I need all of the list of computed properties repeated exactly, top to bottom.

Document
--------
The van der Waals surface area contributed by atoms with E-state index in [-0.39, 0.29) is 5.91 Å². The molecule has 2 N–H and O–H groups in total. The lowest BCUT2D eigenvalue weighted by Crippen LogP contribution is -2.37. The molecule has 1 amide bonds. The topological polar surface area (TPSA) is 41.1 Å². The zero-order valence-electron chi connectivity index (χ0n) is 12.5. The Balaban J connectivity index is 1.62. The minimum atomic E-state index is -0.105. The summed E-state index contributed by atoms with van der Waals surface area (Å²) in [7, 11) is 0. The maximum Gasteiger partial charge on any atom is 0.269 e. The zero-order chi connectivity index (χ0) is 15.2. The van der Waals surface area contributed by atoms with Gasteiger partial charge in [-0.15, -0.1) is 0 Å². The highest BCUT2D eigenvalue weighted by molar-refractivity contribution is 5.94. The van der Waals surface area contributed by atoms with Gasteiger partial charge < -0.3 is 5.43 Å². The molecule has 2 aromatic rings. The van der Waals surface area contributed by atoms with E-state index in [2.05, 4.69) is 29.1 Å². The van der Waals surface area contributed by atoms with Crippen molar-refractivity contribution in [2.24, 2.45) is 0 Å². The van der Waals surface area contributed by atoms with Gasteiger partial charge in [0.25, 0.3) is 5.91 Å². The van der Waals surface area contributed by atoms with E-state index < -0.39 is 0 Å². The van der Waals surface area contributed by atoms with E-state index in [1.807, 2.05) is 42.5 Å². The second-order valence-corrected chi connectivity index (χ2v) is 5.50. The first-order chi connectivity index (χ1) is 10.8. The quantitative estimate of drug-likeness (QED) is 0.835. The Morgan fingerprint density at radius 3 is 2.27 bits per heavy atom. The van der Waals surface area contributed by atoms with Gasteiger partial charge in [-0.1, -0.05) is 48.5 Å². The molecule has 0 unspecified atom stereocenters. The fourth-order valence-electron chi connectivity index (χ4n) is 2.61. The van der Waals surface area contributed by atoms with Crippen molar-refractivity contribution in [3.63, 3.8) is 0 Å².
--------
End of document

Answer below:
The van der Waals surface area contributed by atoms with E-state index in [-0.39, 0.29) is 5.91 Å². The molecule has 2 N–H and O–H groups in total. The lowest BCUT2D eigenvalue weighted by Crippen LogP contribution is -2.37. The molecule has 1 amide bonds. The topological polar surface area (TPSA) is 41.1 Å². The zero-order valence-electron chi connectivity index (χ0n) is 12.5. The Balaban J connectivity index is 1.62. The minimum atomic E-state index is -0.105. The summed E-state index contributed by atoms with van der Waals surface area (Å²) in [7, 11) is 0. The maximum Gasteiger partial charge on any atom is 0.269 e. The zero-order chi connectivity index (χ0) is 15.2. The van der Waals surface area contributed by atoms with Gasteiger partial charge in [-0.15, -0.1) is 0 Å². The highest BCUT2D eigenvalue weighted by molar-refractivity contribution is 5.94. The van der Waals surface area contributed by atoms with Gasteiger partial charge < -0.3 is 5.43 Å². The molecule has 2 aromatic rings. The van der Waals surface area contributed by atoms with E-state index in [2.05, 4.69) is 29.1 Å². The van der Waals surface area contributed by atoms with Crippen molar-refractivity contribution in [2.24, 2.45) is 0 Å². The van der Waals surface area contributed by atoms with Gasteiger partial charge in [0.25, 0.3) is 5.91 Å². The van der Waals surface area contributed by atoms with E-state index < -0.39 is 0 Å². The van der Waals surface area contributed by atoms with E-state index in [1.807, 2.05) is 42.5 Å². The second-order valence-corrected chi connectivity index (χ2v) is 5.50. The first-order chi connectivity index (χ1) is 10.8. The quantitative estimate of drug-likeness (QED) is 0.835. The Morgan fingerprint density at radius 3 is 2.27 bits per heavy atom. The van der Waals surface area contributed by atoms with Gasteiger partial charge in [-0.1, -0.05) is 48.5 Å². The molecule has 0 unspecified atom stereocenters. The fourth-order valence-electron chi connectivity index (χ4n) is 2.61. The van der Waals surface area contributed by atoms with Crippen molar-refractivity contribution in [3.63, 3.8) is 0 Å².